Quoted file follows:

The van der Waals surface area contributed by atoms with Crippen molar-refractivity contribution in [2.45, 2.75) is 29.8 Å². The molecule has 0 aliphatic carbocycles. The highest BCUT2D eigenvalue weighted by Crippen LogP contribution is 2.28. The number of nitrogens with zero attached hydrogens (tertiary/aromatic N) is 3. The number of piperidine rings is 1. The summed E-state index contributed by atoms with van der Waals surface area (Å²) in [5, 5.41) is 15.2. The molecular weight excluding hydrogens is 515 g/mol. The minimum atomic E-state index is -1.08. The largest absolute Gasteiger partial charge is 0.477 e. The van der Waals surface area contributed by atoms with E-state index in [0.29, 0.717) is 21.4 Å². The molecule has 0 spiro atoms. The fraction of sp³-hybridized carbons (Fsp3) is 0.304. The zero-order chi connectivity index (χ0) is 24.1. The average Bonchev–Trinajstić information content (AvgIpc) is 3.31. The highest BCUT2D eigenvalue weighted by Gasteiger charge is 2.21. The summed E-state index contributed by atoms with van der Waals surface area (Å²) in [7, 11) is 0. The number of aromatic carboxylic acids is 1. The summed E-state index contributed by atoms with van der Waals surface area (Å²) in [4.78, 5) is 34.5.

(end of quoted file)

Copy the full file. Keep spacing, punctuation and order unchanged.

The van der Waals surface area contributed by atoms with Crippen molar-refractivity contribution in [2.45, 2.75) is 29.8 Å². The molecule has 0 aliphatic carbocycles. The highest BCUT2D eigenvalue weighted by Crippen LogP contribution is 2.28. The number of nitrogens with zero attached hydrogens (tertiary/aromatic N) is 3. The number of piperidine rings is 1. The summed E-state index contributed by atoms with van der Waals surface area (Å²) in [5, 5.41) is 15.2. The molecular weight excluding hydrogens is 515 g/mol. The minimum atomic E-state index is -1.08. The largest absolute Gasteiger partial charge is 0.477 e. The van der Waals surface area contributed by atoms with E-state index in [0.29, 0.717) is 21.4 Å². The molecule has 0 spiro atoms. The fraction of sp³-hybridized carbons (Fsp3) is 0.304. The zero-order chi connectivity index (χ0) is 24.1. The average Bonchev–Trinajstić information content (AvgIpc) is 3.31. The highest BCUT2D eigenvalue weighted by Gasteiger charge is 2.21. The summed E-state index contributed by atoms with van der Waals surface area (Å²) in [7, 11) is 0. The number of aromatic carboxylic acids is 1. The summed E-state index contributed by atoms with van der Waals surface area (Å²) in [4.78, 5) is 34.5.